With the help of a Lichtenberg machine, electricity is used to burn marks on wooden planks. These signs are called "figures of Lichtenberg".
The Lichtenberg figures are called "random fractals". Random fractals are defined in the fractal geometry theory.
The "fractal geometry" was introduced in 1975 by Benoit Mandelbrot (1924-2010) and deals with complex self-similar structures, as often found in nature. Using fractal geometry or chaos theory, many complex phenomena of nature can be modeled mathematically and illustrated in the form of nonlinear dynamic systems.
In traditional geometry, one line is one-dimensional, an area is two-dimensional and a spatial entity is three-dimensional. For fractal sets, dimensionality can not be directly specified: if, for example, an arithmetic operation for a fractal line pattern continues thousands of times, over time the entire surface of the drawing is filled with lines, and the one-dimensional structure it approaches a two-dimensional one.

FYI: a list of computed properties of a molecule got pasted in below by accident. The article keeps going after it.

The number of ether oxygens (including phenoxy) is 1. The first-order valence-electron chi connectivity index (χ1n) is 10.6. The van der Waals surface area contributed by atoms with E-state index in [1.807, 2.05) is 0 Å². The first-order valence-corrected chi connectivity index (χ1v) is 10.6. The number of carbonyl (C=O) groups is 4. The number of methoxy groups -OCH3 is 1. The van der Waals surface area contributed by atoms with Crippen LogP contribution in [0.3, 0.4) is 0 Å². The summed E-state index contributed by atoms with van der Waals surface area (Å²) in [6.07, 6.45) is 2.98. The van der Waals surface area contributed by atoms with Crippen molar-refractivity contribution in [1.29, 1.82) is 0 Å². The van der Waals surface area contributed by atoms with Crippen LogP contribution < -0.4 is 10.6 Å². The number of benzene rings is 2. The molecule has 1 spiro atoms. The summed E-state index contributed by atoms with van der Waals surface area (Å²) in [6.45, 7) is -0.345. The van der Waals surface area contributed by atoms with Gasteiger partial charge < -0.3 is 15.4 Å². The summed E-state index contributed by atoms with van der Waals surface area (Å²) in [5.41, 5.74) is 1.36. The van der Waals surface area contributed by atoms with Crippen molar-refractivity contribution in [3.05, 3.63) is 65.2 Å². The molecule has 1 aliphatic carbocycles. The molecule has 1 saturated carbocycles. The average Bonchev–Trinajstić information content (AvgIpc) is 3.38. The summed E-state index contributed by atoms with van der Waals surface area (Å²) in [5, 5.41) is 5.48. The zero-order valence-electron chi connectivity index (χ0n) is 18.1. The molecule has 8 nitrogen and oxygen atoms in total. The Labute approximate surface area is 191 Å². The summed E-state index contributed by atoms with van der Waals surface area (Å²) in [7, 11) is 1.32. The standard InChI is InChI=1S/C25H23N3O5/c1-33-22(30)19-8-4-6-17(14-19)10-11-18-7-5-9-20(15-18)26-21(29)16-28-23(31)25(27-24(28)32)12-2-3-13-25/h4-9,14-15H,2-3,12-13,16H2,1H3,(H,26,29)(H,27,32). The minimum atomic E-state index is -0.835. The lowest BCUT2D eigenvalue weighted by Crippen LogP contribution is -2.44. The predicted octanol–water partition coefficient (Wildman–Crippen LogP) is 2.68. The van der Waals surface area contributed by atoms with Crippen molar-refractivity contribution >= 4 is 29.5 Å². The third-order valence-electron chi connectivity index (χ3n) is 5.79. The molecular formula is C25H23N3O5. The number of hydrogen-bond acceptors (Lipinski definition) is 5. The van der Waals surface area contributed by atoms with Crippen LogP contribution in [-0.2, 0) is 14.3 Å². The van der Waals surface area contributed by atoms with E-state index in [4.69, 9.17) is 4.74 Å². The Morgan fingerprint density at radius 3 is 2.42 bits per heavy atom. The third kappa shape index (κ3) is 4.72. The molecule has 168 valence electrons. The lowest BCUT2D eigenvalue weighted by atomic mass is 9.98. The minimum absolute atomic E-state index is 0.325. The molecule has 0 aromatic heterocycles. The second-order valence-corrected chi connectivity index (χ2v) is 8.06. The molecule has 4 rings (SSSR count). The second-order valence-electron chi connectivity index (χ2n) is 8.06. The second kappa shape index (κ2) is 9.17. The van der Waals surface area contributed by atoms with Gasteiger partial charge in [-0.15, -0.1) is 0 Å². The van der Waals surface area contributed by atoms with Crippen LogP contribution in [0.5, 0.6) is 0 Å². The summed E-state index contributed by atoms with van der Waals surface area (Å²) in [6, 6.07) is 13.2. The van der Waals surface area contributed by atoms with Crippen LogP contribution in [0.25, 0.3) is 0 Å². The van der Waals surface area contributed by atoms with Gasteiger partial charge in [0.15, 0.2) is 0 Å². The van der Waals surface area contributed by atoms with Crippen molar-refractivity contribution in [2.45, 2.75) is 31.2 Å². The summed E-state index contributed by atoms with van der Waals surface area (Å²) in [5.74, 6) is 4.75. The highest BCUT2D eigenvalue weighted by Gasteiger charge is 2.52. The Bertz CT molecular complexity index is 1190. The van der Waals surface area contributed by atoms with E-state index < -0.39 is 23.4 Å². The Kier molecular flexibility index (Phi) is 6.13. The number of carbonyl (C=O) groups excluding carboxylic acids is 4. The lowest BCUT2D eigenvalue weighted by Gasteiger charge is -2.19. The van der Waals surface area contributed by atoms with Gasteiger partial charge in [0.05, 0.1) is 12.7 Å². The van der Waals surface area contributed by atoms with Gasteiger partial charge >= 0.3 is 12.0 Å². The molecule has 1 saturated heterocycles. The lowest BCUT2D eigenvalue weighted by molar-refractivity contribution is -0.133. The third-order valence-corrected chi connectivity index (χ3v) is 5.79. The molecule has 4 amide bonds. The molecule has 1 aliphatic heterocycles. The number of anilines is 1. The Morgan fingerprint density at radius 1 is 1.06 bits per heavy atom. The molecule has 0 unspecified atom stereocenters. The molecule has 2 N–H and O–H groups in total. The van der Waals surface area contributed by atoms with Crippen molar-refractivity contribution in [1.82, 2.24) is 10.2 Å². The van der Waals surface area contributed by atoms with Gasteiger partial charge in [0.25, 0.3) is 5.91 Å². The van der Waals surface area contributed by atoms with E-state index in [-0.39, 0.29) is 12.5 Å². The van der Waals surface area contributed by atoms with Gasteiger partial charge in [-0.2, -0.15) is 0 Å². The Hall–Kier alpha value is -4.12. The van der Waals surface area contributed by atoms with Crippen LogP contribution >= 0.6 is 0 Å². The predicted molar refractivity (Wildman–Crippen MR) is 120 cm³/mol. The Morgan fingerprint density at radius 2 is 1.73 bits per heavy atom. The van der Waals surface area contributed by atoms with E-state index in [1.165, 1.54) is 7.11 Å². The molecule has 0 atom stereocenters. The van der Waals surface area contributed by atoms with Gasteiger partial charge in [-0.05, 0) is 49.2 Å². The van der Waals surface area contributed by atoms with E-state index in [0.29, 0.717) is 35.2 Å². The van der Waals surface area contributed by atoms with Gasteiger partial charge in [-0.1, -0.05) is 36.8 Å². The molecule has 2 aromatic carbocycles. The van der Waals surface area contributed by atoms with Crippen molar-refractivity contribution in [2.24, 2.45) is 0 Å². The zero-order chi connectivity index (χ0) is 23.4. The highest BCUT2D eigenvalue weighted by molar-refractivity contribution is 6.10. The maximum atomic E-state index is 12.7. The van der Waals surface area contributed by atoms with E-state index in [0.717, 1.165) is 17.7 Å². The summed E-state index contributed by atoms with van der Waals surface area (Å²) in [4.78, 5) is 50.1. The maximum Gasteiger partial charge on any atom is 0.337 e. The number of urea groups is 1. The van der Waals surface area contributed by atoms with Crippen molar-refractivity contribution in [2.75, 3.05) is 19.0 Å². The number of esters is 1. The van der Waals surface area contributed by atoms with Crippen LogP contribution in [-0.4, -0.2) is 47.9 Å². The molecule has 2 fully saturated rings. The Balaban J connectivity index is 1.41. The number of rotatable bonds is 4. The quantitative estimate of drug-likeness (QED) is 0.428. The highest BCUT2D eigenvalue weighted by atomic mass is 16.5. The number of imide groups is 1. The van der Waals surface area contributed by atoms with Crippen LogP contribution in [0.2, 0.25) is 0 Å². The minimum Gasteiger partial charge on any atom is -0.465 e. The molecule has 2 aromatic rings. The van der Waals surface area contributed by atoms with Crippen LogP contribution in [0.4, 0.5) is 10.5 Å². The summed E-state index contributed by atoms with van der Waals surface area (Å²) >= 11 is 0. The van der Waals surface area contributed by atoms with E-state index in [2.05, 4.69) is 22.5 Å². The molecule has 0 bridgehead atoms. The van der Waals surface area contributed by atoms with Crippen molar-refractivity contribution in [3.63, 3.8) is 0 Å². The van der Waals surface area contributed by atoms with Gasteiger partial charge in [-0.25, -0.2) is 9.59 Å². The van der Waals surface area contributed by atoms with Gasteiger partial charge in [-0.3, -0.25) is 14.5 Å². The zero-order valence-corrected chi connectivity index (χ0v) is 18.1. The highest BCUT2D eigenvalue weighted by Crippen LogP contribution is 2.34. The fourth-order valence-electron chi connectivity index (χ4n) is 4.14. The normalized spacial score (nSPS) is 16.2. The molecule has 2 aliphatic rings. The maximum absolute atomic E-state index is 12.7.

In the picture I order the figures of Lichtenberg in a grid, like a sort of alphabet or typeface.
The figures are tree, fern or star motifs that arise as a result of high voltage electrical discharges on insulating materials (dielectrics).
My goal is to make it easier to perceive these forms, which at the same time distort the classical geometry in which they are aligned, giving them a new dimension.
Each figure is unique and calls for different associations for each spectator.